(P.S. I had no intention of anyone ever seeing the above picture. Sure, it's great of the boys. They look quite sweet actually. But there's this fat woman in between them and she's really starting to piss me off.)

paying attention part 11: so what would happen without medication?

I never planned on medicating my children. When I nursed them as babies and daydreamed about all of the wonderful milestones that lay ahead, learning how to successfully swallow their daily ADD medication wasn't one of them. So in April, almost two years after his initial ADD diagnosis, I decided to try something. I decided to take Bentley off his medication. I didn't tell anyone. I didn't even think that much about it. One morning Bentley looked at me and said, "I don't want to take my medication anymore." And without much thought I simply said, "Okay."

It wasn't hard because I had become more and more unhappy with medicating our son. I was tired of him being in such a bad mood every afternoon. He would get into the car after school agitated and irritable. It's hard enough being a preteen, and it's even harder being a preteen with medication making it worse. And that was what it seemed to be doing; making things worse.

When your child is diagnosed with ADD/ADHD, you know that one of the first decisions that you are going to have to make is whether or not to medicate your child. Soon after Bentley's diagnosis I joined several parent chat rooms on reputable ADD/ADHD websites. I needed to hear what other parents thought. I needed to read about their concerns, their fears, their worries about medicating their children. The Golfer and I struggled with what to do: weighing the side effects and the negatives with the benefits and the positives. Finally we landed on the best decision we could given what we believed and what we had quickly learned. Isn't that what we do as parents? Try to make the best decision we can in the moment based on the information we have at the time?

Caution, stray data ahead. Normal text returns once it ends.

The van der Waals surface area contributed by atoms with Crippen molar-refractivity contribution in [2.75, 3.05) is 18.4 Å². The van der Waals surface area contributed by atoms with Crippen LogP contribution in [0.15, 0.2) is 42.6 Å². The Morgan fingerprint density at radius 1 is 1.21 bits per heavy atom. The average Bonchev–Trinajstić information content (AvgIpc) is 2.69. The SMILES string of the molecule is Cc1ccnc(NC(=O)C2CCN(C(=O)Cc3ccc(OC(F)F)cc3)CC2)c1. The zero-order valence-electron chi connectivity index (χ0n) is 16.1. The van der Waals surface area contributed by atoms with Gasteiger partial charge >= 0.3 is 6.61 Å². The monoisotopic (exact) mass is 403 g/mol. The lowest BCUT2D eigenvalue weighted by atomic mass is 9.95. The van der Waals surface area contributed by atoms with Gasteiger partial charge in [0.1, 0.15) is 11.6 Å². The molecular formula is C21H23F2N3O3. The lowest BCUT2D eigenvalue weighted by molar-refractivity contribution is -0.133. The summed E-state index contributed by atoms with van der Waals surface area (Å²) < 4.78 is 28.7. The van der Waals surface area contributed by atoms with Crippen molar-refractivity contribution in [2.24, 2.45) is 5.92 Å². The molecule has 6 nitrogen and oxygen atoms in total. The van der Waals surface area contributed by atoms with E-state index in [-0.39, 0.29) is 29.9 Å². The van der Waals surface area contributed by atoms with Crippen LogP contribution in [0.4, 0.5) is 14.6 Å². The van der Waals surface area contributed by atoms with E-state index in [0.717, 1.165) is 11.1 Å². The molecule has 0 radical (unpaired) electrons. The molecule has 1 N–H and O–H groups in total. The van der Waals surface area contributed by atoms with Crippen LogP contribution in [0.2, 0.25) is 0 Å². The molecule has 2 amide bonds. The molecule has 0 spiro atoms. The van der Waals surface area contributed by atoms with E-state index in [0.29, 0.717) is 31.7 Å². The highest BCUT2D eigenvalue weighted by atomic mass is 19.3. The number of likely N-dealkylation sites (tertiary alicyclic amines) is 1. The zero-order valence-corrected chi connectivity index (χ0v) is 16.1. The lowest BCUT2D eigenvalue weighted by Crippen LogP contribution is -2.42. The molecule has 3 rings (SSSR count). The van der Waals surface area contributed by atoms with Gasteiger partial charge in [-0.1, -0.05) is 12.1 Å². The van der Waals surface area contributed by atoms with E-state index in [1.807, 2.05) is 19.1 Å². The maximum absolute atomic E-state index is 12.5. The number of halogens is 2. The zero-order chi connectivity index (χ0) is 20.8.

Three different types of medications and one antidepressant later, we were no longer sure if our original decision was the best decision. So, like I said, I sent him to school without medication to see what would happen. I didn't worry. I knew that even if it was for only one day there wouldn't be any permanent damage done. He could always hop back onto the pill popping wagon if he needed to. If all hell broke loose, I had a cabinet full of meds to solve the problem.

He got into the car that afternoon...different. He was happy. He talked about having a good day at school. He laughed and smiled and acted like a normal 11-year-old. I pulled his papers out of his bag. Everything looked normal. No bad grades. No notes from the teachers. I checked my email. Nothing from the school. He had made it through the day without medication and all was good.

So we tried it the next day. And the next. And the day after that. He was happy. He was eating. He was sleeping. He was still making good grades. He talked about friends. He played on the soccer team. He took his standardized test. He finished the school year with straight A's and a special award in Spanish. (Hola!) All without medication. And he was fine. He was better than fine. He was...normal.

What did this all mean then? Did his ADD suddenly disappear? Had we dreamed the last two years? Was he misdiagnosed? Unfortunately, no. His ADD symptoms were all still there. He was still distracted. He still had trouble focusing. He was still messy and had horrible handwriting. There was no question that he still had ADD, but he seemed to be coping successfully. Without medication.

And then we found out something. We found out that the Golfer might have ADD too.

Stay tuned...